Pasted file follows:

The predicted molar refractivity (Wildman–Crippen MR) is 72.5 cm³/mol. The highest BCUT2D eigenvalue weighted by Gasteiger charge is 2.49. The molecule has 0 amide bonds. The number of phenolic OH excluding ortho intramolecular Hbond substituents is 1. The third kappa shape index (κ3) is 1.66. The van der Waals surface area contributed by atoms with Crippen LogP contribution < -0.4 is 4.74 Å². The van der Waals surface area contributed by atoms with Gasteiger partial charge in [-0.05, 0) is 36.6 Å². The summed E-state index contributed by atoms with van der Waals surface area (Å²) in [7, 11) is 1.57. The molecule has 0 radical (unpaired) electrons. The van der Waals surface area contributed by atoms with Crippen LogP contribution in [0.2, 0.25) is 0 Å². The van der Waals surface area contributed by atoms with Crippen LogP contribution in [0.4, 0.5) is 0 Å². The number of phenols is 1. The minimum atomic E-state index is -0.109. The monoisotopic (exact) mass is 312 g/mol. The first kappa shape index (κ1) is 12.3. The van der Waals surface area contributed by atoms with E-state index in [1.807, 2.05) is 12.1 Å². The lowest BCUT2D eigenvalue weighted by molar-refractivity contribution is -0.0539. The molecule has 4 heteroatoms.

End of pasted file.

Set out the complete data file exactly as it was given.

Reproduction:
The predicted molar refractivity (Wildman–Crippen MR) is 72.5 cm³/mol. The highest BCUT2D eigenvalue weighted by Gasteiger charge is 2.49. The molecule has 0 amide bonds. The number of phenolic OH excluding ortho intramolecular Hbond substituents is 1. The third kappa shape index (κ3) is 1.66. The van der Waals surface area contributed by atoms with Crippen LogP contribution < -0.4 is 4.74 Å². The van der Waals surface area contributed by atoms with Gasteiger partial charge in [-0.05, 0) is 36.6 Å². The summed E-state index contributed by atoms with van der Waals surface area (Å²) in [7, 11) is 1.57. The molecule has 0 radical (unpaired) electrons. The van der Waals surface area contributed by atoms with Crippen LogP contribution in [0.2, 0.25) is 0 Å². The van der Waals surface area contributed by atoms with Crippen LogP contribution in [0.4, 0.5) is 0 Å². The number of phenols is 1. The minimum atomic E-state index is -0.109. The monoisotopic (exact) mass is 312 g/mol. The first kappa shape index (κ1) is 12.3. The van der Waals surface area contributed by atoms with E-state index in [1.807, 2.05) is 12.1 Å². The lowest BCUT2D eigenvalue weighted by molar-refractivity contribution is -0.0539. The molecule has 4 heteroatoms.